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Mini Stroke Information: What You Need to Know About Mini Stroke

Mini Stroke or TIA


Updated May 29, 2014

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In order to understand what a mini stroke, or transient ischemic attack (TIA) is, you must first understand the meaning of the word ischemia.

What is brain ischemia?

The healthy brain requires a constant delivery of oxygen- and nutrient-rich blood to each one of its approximately 100 billion neurons. To accomplish this, and thus to ensure normal brain function, blood travels across multiple blood vessels to every part of the brain. In some people, however, blood vessels become blocked by blood clots, or cholesterol plaques, leaving discrete brain areas transiently disconnected from their blood supply. The resulting lack of oxygen and nutrients in these areas is known as ischemia. Neurons in ischemic areas starve and rapidly stop functioning.

What is a Mini Stroke or TIA?

A mini stroke then, which as stated previously is also known as a TIA, is a brief period of lack of blood flow to an area of the brain. Because ischemia impairs the function of brain cells, a person suffering a TIA develops symptoms of brain function impairment, such as difficulty speaking or moving the arm and leg on one side of their body. The symptoms of a TIA can last from a few minutes to a few hours, but by definition they go away in less than 24 hours.

Up to 20% of people who experience TIA symptoms go on to have a major stroke in the next three months. Unfortunately, many people fail to seek medical attention and suffer a stroke before they are seen by a doctor.

What are the symptoms of a mini stroke?

The symptoms of a mini stroke begin suddenly and vary depending on the part of the brain that is affected. Mini strokes that affect areas of the brain used minimally in day to day function cause symptoms that are mild or almost unnoticeable. By contrast mini strokes affecting areas of the brain used heavily in normal day to day function cause symptoms which can be extremely debilitating.

For instance a person who suffers a mini stroke in the hand area of the brain may develop difficulty writing for a few minutes or hours. A different person who experiences a mini stroke of a similar size in the brainstem, an area of the brain which harbors the centers for gait balance, voice control, and eye movements, might feel temporarily unable to carry on with his or her day because of vertigo, difficulty speaking, or double vision.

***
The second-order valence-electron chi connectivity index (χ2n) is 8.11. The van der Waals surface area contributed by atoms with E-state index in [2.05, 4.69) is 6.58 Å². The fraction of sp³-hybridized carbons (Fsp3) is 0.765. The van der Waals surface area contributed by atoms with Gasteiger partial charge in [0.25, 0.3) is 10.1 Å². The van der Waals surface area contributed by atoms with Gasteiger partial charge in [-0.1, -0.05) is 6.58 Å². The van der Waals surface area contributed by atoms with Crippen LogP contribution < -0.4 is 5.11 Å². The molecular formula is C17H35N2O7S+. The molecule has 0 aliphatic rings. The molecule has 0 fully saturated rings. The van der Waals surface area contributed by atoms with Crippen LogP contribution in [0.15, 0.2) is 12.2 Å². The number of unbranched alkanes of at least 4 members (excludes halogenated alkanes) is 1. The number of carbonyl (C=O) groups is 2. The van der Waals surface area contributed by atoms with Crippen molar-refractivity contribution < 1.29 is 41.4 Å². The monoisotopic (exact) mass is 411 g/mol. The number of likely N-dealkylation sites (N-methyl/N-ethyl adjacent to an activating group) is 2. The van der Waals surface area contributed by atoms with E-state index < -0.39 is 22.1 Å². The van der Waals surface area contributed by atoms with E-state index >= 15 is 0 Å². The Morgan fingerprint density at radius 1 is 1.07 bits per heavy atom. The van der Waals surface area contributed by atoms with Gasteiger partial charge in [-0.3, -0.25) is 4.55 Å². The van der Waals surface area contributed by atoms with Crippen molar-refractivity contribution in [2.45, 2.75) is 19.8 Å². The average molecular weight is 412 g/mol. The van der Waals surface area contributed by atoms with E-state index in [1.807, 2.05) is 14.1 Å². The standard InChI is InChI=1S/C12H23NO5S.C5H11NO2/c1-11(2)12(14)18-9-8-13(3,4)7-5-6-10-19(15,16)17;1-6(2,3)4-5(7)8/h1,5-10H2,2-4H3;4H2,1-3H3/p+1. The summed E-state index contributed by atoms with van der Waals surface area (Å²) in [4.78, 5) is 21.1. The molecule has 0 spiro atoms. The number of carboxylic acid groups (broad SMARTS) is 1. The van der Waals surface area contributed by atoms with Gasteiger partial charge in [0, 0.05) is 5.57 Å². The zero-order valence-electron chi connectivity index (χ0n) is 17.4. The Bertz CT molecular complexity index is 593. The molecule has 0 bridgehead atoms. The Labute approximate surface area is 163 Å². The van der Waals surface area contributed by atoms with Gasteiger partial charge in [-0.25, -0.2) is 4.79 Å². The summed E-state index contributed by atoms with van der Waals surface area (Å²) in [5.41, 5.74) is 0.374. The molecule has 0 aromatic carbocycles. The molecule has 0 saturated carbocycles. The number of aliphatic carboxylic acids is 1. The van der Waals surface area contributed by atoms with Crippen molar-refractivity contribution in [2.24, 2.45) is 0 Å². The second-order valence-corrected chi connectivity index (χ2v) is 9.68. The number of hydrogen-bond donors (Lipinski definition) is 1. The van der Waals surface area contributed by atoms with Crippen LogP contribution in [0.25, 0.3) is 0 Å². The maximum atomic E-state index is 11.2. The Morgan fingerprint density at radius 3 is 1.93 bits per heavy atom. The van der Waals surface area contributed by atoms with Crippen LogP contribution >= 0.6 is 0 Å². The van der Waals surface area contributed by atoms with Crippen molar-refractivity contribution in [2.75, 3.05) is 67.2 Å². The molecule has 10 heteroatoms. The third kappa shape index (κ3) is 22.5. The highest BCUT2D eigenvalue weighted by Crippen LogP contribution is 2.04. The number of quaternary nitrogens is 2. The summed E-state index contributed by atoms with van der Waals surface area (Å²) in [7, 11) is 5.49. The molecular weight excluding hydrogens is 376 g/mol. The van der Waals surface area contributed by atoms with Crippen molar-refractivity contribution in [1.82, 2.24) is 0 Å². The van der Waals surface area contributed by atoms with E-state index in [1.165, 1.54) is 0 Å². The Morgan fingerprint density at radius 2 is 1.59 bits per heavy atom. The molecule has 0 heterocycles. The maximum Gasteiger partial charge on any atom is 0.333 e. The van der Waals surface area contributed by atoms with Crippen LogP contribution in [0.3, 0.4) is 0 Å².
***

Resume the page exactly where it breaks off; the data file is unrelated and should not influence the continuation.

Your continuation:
Mini strokes most commonly affect parts of the brain which control movement and feeling in the face, arm, and leg. They can also affect our ability to understand and produce speech. Here is a list of the most common symptoms of a mini stroke:

  • Weakness of the face, and/or arm, and/or leg muscles on one side of body
  • Numbness of face and/or arm and/or leg one side of the body
  • Inability to understand spoken language
  • Inability to speak
  • Unexplained dizziness or vertigo
  • Loss of vision through one eye
  • Double vision or blurry vision

What is the difference between a mini stroke and a stroke?

By the current definition, the symptoms of mini stroke/TIA disappear completely within 24 hours. Strokes on the other hand leave long-lasting physical impairments. But when one compares the brain of a person who suffered a stroke, with the brain of a person who suffered a mini stroke using MRI, very often one cannot tell which is which. Why is this? This is currently a subject of intense study and definitive answers have yet to be produced, but this suggests that even though mini strokes only cause temporary symptoms, they can still cause permanent damage to the brain.

I think I had a mini stroke. What should I do?

The more we learn about mini strokes, the more convinced we become that they are a sign that a debilitating stroke is on the way. This is why no matter how mild or short-lived the symptoms of a mini stroke might be, it is extremely important that you go to the nearest emergency room immediately after you start feeling stroke-like symptoms.

Even if you had a mini stroke a few days ago you should still seek medical attention as soon as possible. The urgency of this matter cannot be overemphasized as up to 20% of people who suffer a TIA will go on to suffer a stroke within 90 days.

The high risk of stroke after a mini stroke has motivated many medical institutions to keep all mini stroke patients in the hospital for observations and thorough testing even in cases when symptoms have resolved completely by the time the patient arrives in the Emergency Room. In many cases an early search for the cause of a mini stroke allows for early intervention and successful stroke prevention.

Suggested Reading:
Are you at risk of stroke?
How are strokes diagnosed?
What can I do to lower my risk of stroke?

Claiborne Johnston, M.D., Ph.D. Transient Ischemic Attack New England Journal of Medicine 347:1687-1692 November 21, 2002

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